Marvel Studios may appear to absorb everything in its path, but one sector of the pop-culture realm has traditionally held the giant at bay: Hollywood Oscars and the lavish marketing campaigns that accompany them. You could offer The Avengers a visual-effects nomination, or give Guardians of the Galaxy a (futile) run for its screenplay, but what about the major races? The Academy was much too picky, intellectual, and distant to support a superhero film in any significant manner. “We’re not going to receive many other sorts of awards.
A lot of differences in a few years and a few big TV premieres can make. With WandaVision and The Falcon and the Winter Soldier, the MCU’s first two Disney+ series, joining the fray after Black Panther’s historic Oscar victory in 2019, the MCU now appears set to storm 2021’s top Emmy contests. They signal a new prestige age for Marvel, with FYC banners now circling Los Angeles, as they are clever, inventive successors to prior flicks. (The studio just hosted a virtual drive-in Rose Bowl event for voters.)
This signals a shift in cultural relevancy for Nate Moore, executive producer on Panther and Falcon: producing work that, while still giving escapist, addresses contemporary themes with deeper complexity than a single line of dialogue good-versus-evil premise. “They’re addressing with genuine topics that people care about,” he adds, citing Panther and Falcon’s explorations of race as examples (in both historical and present-day contexts). While Panther stuck to the MCU’s conventional script, the freedom of longer-form storytelling in television—as well as the prospect of creating a new streamer’s identity—has reframed what an MCU production may be.
According to Moore, these projects “feature components that are not as frequent in some of our films.” And Mary Livanos (a WandaVision co-executive producer who is also executive producing the upcoming Captain Marvel film, The Marvels), sees them having a bigger creative effect on the MCU as a whole: “WandaVision has shown that Marvel Studios is capable of producing surprising stories in new forms, with a level of complexity not typically associated with a blockbuster.”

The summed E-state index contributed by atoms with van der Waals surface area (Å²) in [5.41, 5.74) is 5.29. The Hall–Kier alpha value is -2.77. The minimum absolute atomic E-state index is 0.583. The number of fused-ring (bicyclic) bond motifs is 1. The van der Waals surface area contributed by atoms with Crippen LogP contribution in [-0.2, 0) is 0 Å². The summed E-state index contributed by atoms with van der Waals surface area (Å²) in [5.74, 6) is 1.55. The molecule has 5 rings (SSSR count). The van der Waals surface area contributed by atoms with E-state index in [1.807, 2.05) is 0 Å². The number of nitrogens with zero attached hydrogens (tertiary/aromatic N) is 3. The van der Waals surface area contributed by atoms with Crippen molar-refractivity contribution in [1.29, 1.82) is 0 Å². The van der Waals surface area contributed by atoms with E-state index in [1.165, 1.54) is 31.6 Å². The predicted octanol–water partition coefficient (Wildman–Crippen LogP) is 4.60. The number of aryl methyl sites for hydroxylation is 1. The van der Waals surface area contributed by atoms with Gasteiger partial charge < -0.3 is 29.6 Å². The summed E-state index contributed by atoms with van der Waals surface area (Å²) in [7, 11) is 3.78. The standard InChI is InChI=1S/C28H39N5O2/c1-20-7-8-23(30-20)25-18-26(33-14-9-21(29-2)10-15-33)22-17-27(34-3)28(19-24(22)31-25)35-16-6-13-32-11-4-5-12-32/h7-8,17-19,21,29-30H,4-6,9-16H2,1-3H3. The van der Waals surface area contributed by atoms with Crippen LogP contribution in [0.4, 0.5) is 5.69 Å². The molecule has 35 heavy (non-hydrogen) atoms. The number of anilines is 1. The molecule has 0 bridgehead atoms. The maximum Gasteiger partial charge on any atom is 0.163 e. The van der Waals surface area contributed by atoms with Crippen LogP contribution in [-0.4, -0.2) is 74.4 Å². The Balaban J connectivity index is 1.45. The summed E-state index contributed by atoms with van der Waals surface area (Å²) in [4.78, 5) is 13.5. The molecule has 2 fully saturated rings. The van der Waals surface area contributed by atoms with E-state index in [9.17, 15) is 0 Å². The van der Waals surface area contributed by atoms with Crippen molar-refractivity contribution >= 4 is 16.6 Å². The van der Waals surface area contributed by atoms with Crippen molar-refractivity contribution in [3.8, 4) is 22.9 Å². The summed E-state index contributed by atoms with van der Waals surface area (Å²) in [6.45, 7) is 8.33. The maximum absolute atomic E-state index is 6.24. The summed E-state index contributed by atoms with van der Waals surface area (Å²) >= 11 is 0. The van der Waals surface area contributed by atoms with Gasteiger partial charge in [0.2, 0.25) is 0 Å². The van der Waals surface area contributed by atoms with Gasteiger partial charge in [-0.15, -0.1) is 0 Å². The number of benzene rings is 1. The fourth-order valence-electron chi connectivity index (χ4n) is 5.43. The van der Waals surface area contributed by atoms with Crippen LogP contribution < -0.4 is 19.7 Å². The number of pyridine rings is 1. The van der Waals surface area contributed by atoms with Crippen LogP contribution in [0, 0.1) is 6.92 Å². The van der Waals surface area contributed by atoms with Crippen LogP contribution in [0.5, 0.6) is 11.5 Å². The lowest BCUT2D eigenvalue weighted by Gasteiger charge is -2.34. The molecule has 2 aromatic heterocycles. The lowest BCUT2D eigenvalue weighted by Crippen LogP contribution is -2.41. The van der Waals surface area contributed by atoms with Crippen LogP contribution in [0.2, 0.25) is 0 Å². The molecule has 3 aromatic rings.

Marvel is no stranger to television. The studio had already dabbled with the streaming era, with Jessica Jones and Luke Cage among a slew of buzzy Netflix originals. However, these high-priced collaborations between corporations fizzled out after failing to attract an MCU-sized fanbase. Working straight from the movies, Disney+, on the other hand, has that fandom built in from the start, allowing for more artistic ambition.
Moore and co-executive producer Zoie Nagelhout co-created Falcon before hiring Malcolm Spellman as the show’s creator and lead writer. The series, which was nominated for an Emmy for best ongoing drama, is set six months after the events of Avengers: Endgame and follows Sam Wilson (Anthony Mackie) and Bucky Barnes (Sebastian Stan) as they grapple with their past, trauma, and future. “Whether or not we got it right is not for us to say, but the aim was to examine and question what [it] means to be Black in America—and what is more American than bearing the mantle of Captain America?” Moore adds, referring to the plot that led to Sam wielding the iconic shield.